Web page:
I had to admire her candor. And by that time, I knew how dramatic her outbursts could be, so I didn't let it get to me. (Stockholm Syndrome?) Needless to say, I got my act together, organizationally and otherwise, and I wasn't reprimanded again… at least for what I was wearing. My point here is that early on, I learned the VALUE of that ladylike little jacket. It got me in. Like me, you could be sitting across from your future boss – or nearly anyone – and a jacket like that deems you in the know. The look is polished, but not too. Not too fashion-y, not too serious, not too masculine, not too feminine. Just right.

And I do mean just right… you would have a hard time messing this up. It can be a little tricky deciding what to wear underneath. My rule of thumb is nothing with a true shirt collar. To me, the round neck calls for a crewneck tee, a boatneck, a scooped tank, a camisole, even a skinny turtleneck… I also love a big silk bow tied at the neck underneath. The bottom half is easier… almost anything goes. While I wore it with matching pants on that fateful interview – and lots of other workdays to follow – I am now getting old enough that a full suit can make me feel too prim, and so most often I wear it with a pair of jeans and a silk blouse. My daughters, too, will borrow mine on occasion, and the ladylike nature of it is a perfect foil for their youth. Worn-in jeans and a vintage Sonic Youth t-shirt and ballet flats… perfect! My go-to visual reference for this style is Inès de la Fressange, who was the face of Chanel for ages. She has amazing style: easy but refined, tomboyish but gamine, polished but not too serious... all the things Coco Chanel herself embodied.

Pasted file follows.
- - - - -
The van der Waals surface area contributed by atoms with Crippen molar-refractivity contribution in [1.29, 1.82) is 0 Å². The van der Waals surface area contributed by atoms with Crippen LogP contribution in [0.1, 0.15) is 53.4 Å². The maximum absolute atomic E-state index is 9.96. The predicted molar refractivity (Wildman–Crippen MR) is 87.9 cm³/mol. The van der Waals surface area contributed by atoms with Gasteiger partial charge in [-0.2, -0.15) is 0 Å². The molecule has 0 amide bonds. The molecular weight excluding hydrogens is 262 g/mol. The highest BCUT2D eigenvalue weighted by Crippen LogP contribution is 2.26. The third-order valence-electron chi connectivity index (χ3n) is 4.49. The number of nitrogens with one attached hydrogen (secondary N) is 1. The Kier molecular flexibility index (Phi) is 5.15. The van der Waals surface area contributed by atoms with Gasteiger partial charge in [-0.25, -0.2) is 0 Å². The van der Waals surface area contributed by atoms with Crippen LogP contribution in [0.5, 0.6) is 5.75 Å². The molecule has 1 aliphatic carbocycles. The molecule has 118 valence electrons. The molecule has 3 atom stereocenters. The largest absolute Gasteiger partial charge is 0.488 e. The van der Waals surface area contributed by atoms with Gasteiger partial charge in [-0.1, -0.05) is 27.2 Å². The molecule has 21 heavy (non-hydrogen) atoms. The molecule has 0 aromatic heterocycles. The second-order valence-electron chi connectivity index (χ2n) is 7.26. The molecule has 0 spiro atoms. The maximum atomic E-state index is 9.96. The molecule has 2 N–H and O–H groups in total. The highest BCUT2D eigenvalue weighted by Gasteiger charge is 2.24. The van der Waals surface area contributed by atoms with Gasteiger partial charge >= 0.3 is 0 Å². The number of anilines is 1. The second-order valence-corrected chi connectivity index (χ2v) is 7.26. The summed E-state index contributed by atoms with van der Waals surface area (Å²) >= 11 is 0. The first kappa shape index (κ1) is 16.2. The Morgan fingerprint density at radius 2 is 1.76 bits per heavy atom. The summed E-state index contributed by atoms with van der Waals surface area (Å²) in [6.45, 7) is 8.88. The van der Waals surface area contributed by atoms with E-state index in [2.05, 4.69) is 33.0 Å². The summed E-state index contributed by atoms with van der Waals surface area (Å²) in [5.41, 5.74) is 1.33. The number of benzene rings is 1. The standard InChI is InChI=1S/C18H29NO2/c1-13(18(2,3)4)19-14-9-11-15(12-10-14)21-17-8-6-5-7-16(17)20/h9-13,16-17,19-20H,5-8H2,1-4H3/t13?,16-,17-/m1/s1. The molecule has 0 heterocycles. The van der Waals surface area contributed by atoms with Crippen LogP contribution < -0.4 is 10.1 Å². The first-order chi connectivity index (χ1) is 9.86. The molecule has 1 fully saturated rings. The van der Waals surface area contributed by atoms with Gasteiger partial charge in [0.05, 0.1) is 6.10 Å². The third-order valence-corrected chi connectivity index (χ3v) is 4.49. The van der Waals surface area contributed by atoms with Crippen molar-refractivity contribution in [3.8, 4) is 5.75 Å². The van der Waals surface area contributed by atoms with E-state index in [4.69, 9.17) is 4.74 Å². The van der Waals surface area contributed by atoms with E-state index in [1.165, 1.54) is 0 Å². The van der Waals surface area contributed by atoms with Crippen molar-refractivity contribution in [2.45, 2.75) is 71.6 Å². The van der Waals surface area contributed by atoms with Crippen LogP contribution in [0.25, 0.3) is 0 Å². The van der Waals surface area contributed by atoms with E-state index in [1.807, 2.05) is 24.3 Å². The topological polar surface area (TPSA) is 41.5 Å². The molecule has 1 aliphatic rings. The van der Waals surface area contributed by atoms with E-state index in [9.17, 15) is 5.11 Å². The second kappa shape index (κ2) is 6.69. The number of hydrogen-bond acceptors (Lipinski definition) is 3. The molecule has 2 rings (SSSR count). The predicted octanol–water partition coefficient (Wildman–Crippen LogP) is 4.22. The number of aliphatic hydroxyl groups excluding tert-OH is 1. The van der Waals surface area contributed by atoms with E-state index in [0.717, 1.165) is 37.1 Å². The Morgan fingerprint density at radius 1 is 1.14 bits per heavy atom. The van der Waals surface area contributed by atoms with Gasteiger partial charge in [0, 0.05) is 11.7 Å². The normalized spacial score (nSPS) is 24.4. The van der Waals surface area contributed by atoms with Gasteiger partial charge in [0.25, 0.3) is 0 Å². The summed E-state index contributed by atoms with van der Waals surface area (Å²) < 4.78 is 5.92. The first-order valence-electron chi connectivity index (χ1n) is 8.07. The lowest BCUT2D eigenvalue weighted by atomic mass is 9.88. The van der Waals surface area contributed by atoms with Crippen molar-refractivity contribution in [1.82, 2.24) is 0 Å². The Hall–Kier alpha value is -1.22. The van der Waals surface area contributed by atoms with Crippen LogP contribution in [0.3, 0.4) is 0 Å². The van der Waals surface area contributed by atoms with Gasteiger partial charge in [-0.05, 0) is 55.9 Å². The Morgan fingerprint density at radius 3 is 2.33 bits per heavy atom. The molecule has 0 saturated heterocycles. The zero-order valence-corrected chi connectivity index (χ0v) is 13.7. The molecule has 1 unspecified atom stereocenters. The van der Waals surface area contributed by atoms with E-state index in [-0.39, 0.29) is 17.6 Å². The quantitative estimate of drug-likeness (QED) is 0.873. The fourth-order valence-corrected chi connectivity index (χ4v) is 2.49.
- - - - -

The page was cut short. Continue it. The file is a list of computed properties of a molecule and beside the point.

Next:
I've said that we make this jacket every season because it's so dear to my heart, but it's also because there is a seemingly limitless supply of fantasy tweeds and pretty jacquards to make it feel new. Right now, we have it in an amazing clip jacquard with a hit of yellow running through it, as well as a classic tweedy navy. There will be more to come... (There are even a few on sale right now!) For me, this was my "fake it til you make it" jacket. Literally. Whether you're faking it, or you've made it (I myself am never sure, depending on the day) you need a Kiki jacket in your closet. I promise.

From Ann